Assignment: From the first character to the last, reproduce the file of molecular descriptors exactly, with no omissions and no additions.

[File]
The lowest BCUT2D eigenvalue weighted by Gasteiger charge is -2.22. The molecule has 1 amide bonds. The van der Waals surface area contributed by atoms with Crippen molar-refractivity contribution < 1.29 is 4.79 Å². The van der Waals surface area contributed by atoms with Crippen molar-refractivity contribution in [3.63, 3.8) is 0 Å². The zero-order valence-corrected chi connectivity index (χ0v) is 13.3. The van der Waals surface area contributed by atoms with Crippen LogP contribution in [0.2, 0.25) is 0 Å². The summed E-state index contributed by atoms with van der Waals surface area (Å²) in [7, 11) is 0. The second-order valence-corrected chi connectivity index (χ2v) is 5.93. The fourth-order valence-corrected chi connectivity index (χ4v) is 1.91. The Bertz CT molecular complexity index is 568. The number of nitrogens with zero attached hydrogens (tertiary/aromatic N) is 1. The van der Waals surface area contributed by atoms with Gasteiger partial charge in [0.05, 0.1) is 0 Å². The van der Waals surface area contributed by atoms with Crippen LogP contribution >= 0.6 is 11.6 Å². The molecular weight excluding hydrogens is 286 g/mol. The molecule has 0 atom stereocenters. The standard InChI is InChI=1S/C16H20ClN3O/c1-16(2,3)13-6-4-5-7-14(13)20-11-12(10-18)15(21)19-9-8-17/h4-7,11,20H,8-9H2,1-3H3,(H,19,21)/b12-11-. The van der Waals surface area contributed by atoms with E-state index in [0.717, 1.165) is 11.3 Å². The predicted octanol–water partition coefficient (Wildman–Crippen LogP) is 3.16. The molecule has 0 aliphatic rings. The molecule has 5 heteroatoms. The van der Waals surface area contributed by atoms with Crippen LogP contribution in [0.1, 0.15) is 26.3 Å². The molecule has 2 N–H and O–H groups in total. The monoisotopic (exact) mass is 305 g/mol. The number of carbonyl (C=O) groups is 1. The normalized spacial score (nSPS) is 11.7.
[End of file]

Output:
The lowest BCUT2D eigenvalue weighted by Gasteiger charge is -2.22. The molecule has 1 amide bonds. The van der Waals surface area contributed by atoms with Crippen molar-refractivity contribution < 1.29 is 4.79 Å². The van der Waals surface area contributed by atoms with Crippen molar-refractivity contribution in [3.63, 3.8) is 0 Å². The zero-order valence-corrected chi connectivity index (χ0v) is 13.3. The van der Waals surface area contributed by atoms with Crippen LogP contribution in [0.2, 0.25) is 0 Å². The summed E-state index contributed by atoms with van der Waals surface area (Å²) in [7, 11) is 0. The second-order valence-corrected chi connectivity index (χ2v) is 5.93. The fourth-order valence-corrected chi connectivity index (χ4v) is 1.91. The Bertz CT molecular complexity index is 568. The number of nitrogens with zero attached hydrogens (tertiary/aromatic N) is 1. The van der Waals surface area contributed by atoms with Gasteiger partial charge in [0.05, 0.1) is 0 Å². The van der Waals surface area contributed by atoms with Crippen LogP contribution >= 0.6 is 11.6 Å². The molecular weight excluding hydrogens is 286 g/mol. The molecule has 0 atom stereocenters. The standard InChI is InChI=1S/C16H20ClN3O/c1-16(2,3)13-6-4-5-7-14(13)20-11-12(10-18)15(21)19-9-8-17/h4-7,11,20H,8-9H2,1-3H3,(H,19,21)/b12-11-. The van der Waals surface area contributed by atoms with E-state index in [0.717, 1.165) is 11.3 Å². The predicted octanol–water partition coefficient (Wildman–Crippen LogP) is 3.16. The molecule has 0 aliphatic rings. The molecule has 5 heteroatoms. The van der Waals surface area contributed by atoms with Crippen LogP contribution in [0.1, 0.15) is 26.3 Å². The molecule has 2 N–H and O–H groups in total. The monoisotopic (exact) mass is 305 g/mol. The number of carbonyl (C=O) groups is 1. The normalized spacial score (nSPS) is 11.7.